Despite growing political interference and a substantial presence of money from questionable sources, some investors see Serbia – and especially its capital, Belgrade – as an exciting opportunity to create value. Combined with the fact that political interference and opaque transactions are distorting the real-estate market and creating further problems with the rule of law, a key obstacle to Serbia’s path towards EU membership, the country’s real estate market ostensibly offers a golden cage to foreign investors. In other words, opportunities about, but there is a risk associated with any change in political elite personality or priorities.
The energy sector in the Western Balkans has increasingly fallen under the influence of the local political elite, and external actors – particularly Russia. This environment has stifled the prospect of the sector evolving or diversifying away from fossil fuels; and embedded a culture of business built primarily on unfair market conditions and various nuanced forms of informal state capture.
Recent changes to Serbia’s Law on Security and Intelligence Agency have given the director broad discretionary powers; similar powers have also been given to the Interior Minister. Notably the Director of the BIA and the Interior Minister are loyal apparatchiks of President Vucic. As a result of these legislative changes, there are indications that President Vucic is close to completing his creation of a de facto party-state. As autocratic rule grows in Serbia, the rule of law and freedom of speech continue to erode; with significant implications for democracy and political stability.
The appointment of Sinisa Mali to the post of Serbian Finance Minister in May has controversial undertones. An experienced political player with strong ties to the inner circle of President Vucic, there is little doubt that Mali will help Vucic remove any remaining barriers to securing systematic control over every part of the state’s administration. Already flagged by various international watchdogs and institutions as a jurisdiction with weak financial integrity and rule of law, and systemic corruption, this move may further undermine political stability.
Russia has built a relatively strong financial footprint in the Western Balkans, with investments particularly concentrated in a few sectors. As a further display of Russian ‘commercial diplomacy’, Kremlin-approved pseudo-private companies ostensibly operate as tools of informal political influence. In some cases, it is beginning to work, guiding countries in the region towards kleptocracy and state capture.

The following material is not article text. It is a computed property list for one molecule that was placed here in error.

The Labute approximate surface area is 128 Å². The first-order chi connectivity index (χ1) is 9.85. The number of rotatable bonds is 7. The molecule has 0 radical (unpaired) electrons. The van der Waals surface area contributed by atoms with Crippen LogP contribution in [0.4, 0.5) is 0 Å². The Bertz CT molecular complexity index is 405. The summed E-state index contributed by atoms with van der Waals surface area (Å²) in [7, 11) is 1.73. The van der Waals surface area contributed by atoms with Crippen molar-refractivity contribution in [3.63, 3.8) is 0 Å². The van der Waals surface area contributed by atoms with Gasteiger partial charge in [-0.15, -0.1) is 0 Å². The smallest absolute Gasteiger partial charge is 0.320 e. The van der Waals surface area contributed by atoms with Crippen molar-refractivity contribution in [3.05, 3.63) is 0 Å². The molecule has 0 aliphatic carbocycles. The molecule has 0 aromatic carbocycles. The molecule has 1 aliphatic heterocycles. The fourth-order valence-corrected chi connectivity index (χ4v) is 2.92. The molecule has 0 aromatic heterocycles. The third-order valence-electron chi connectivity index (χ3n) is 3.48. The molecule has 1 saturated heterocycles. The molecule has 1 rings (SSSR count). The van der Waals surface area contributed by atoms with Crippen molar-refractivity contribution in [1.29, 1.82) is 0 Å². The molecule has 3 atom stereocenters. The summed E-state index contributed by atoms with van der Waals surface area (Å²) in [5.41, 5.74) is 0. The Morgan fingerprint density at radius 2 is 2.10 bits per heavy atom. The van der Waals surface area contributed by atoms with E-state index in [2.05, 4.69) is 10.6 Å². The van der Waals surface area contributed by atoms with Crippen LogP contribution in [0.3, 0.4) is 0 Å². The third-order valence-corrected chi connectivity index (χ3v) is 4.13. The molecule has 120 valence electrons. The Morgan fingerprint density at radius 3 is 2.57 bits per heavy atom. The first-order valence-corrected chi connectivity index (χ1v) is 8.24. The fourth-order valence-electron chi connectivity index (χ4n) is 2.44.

Authorities in Serbia have been using businessmen as fixers and go-betweens to maintain informal communication channels with key political players in Kosovo. Arguably this is to ensure that ethnic Serbs who live in the north remain loyal to Vučić and his political protégés, but it has also had an impact on the investment environment; contributing to opacity, and the uncompetitive awarding of lucrative projects.
A failed Kurdish peace process, and the power struggle with the Gülen Movement, have forced President Erdoğan to secure new political allies. Ironically, Erdoğan has found support from the very (informal) ultra-nationalist groups that he had purged less than a decade ago. With this emerging alliance, Erdoğan is further darkening Turkey’s security apparatus increasing the chances of human rights violations and power abuse for the security forces.
Political fluidity in Macedonia, largely tide to the question of the country’s name and Greece vetoing EU and NATO accession until resolution is found, is facilitating the rise of politically exposed private sector interests. Whilst it is still in government, individuals tied to and associated with senior ruling SDSM figures are isolating ways to secure personal financial benefit before there is a change in the status quo.
Opportunities for growth are increasingly being stymied in the Western Balkans because of the growth of informal political influence (ostensibly through the rise of illiberal regimes), and an evolving notion of corruption. No longer is the main concern focused on influencers that ‘buy’ access to privilege; but more so on concerns that ‘legitimately’ elected leaders are presiding over the capture of state institutions and a massive redistribution of wealth.
Bulgaria’s Prime Minister, Boyko Borissov, has spearheaded recent legal reforms aimed at fighting public and private sector corruption. These reforms include the creation of a new anti-corruption unit with the remit to wiretap senior state officials. Although these efforts appear positive in their aims; given the trajectory of Borisov’s own political influence, there are concerns that a new anti-corruption unit with significant powers could be utilised against opposition groups, whilst further placing the private sector and judiciary under his influence.
Driven by a religious ethos, government-linked foundations operate under low levels of accountability, a factor that has allegedly exposed some of them to questionable activities carried out by government officials. In addition to becoming embroiled in allegations of corruption, Turkey’s charities have also used been utilised as a resource distribution tool; more specifically, as a place where government loyalists are rewarded with employment.
Liviu Dragnea has started a public campaign of defamation against anti-corruption institutions that have accused him of leading a criminal organisation. To legitimise his position, Dragnea is using autocratic methods, whereas he is the protector of the national interests empowering him to manipulate the judiciary and security systems.